After six years of crisis, much progress has been made in fixing the financial system. There was, for example, a landmark European Union deal last week to make creditors rather than taxpayers foot the bill for bust banks. But there’s a huge job still to do.
In the years running up to the crisis, the financial system ran amok on both sides of the Atlantic. Among the long litany of problems was a clutch of distorted incentives, which encouraged banks to take excessive risks by rewarding success but not punishing failure. These heads-I-win-tails-you-lose incentives skewed the behaviour of individuals, banks and the entire system.
A crackdown on bankers’ pay is starting to deal with individual risk-taking. Compensation can be clawed back from financiers whose bets ultimately turn sour. There are also plans, mainly in Europe, to pay a chunk of bankers’ compensation in “bail-in bonds” – which will get wiped out or turned into lowly valued shares if a bank fails. That should get bankers to pay more attention to risk.
Creditors are also being given an incentive to make sure their banks don’t run excess risks. That’s one reason last week’s EU deal requiring creditor bail-ins, not taxpayer bailouts, is so important. Creditors will pay attention too. The work isn’t complete, though, because it is highly undesirable to bail in depositors, as was done in Cyprus earlier this year. Far better to require all banks to hold a minimum amount of capital that has been specifically earmarked for bail in. That way, creditors will know what to expect upfront.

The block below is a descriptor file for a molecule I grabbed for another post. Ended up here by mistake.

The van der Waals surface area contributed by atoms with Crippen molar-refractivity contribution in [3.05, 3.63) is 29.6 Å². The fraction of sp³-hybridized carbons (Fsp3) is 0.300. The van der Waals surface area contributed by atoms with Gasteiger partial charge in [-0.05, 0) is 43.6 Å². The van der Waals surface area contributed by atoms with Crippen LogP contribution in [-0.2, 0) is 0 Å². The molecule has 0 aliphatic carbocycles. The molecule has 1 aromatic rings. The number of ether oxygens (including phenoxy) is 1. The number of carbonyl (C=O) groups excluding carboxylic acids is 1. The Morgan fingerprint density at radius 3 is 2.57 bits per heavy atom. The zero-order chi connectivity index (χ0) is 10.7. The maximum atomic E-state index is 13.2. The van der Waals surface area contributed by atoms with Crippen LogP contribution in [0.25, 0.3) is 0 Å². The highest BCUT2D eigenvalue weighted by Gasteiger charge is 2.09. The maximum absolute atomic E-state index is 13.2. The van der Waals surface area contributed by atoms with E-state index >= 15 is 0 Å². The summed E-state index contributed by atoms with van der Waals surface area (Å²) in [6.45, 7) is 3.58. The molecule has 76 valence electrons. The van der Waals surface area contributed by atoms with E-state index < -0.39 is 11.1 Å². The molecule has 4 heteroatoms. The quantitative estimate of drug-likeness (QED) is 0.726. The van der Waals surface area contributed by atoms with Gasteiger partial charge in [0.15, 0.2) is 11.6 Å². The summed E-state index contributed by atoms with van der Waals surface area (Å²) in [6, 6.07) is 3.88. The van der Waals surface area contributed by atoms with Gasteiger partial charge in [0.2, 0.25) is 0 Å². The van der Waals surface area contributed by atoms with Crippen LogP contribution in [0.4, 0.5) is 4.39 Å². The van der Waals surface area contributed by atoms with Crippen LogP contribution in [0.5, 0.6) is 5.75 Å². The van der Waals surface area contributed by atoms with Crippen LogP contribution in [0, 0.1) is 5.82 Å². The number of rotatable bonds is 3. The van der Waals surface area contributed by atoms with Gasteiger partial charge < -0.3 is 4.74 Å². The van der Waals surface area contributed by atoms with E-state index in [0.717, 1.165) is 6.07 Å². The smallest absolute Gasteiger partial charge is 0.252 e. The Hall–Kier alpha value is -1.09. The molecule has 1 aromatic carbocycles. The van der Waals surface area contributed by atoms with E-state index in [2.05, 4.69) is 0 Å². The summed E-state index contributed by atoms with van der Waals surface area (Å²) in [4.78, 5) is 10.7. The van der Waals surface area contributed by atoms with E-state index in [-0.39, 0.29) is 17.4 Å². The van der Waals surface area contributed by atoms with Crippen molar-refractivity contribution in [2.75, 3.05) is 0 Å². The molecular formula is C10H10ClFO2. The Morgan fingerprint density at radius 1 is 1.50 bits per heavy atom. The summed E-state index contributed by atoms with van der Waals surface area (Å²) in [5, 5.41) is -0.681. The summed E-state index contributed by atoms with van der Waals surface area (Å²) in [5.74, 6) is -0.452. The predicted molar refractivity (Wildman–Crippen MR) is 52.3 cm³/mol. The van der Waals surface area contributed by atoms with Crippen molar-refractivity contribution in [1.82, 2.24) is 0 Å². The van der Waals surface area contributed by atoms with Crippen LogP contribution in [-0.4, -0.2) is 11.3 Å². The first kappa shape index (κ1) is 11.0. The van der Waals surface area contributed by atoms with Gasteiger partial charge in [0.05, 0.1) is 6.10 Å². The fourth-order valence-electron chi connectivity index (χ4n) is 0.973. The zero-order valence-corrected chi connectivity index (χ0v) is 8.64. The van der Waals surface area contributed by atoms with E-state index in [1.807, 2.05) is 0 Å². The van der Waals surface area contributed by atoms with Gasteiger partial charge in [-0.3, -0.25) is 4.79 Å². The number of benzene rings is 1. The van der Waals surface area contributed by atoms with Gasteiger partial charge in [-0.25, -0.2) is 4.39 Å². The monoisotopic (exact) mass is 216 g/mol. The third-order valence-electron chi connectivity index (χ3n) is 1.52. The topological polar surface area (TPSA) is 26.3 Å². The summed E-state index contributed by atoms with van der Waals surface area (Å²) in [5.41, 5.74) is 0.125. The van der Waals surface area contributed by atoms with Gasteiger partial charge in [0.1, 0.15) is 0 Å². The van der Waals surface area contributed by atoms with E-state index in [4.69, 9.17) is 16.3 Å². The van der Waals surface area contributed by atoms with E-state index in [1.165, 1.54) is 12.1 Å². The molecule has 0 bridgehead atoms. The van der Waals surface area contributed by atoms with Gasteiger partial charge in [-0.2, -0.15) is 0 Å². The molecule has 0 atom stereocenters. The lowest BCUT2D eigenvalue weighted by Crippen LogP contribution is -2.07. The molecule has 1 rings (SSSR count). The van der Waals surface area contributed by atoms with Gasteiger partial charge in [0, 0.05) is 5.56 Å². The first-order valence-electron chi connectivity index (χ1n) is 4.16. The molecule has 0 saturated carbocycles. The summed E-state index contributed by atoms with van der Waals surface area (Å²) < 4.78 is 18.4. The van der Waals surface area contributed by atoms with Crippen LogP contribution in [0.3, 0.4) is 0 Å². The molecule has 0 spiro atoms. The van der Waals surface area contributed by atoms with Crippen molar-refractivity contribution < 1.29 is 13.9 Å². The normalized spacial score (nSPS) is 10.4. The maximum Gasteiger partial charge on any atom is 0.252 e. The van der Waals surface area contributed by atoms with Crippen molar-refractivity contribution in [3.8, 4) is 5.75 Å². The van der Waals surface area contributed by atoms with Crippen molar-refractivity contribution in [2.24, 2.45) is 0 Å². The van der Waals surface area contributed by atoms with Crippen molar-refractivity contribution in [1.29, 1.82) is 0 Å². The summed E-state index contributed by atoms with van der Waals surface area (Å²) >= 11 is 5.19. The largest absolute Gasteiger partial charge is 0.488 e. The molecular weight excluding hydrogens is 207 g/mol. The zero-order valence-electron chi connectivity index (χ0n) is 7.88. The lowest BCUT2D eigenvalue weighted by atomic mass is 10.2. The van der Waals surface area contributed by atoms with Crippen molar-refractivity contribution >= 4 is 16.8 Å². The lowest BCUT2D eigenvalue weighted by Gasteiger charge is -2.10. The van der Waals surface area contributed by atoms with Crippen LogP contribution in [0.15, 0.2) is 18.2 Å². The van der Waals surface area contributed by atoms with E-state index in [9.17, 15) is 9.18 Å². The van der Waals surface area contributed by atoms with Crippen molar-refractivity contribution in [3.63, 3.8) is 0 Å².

At a system-wide level, the main one-way bet was caused by Alan Greenspan’s habit (while he ran the U.S. Federal Reserve) of riding to the rescue of markets when they tumbled but doing nothing to prick emerging bubbles. There is now general agreement that central banks need to lean against the credit cycle – not just by raising interest rates but also by requiring banks to hold more capital when credit is flowing too freely (something which is not, admittedly, a problem at present).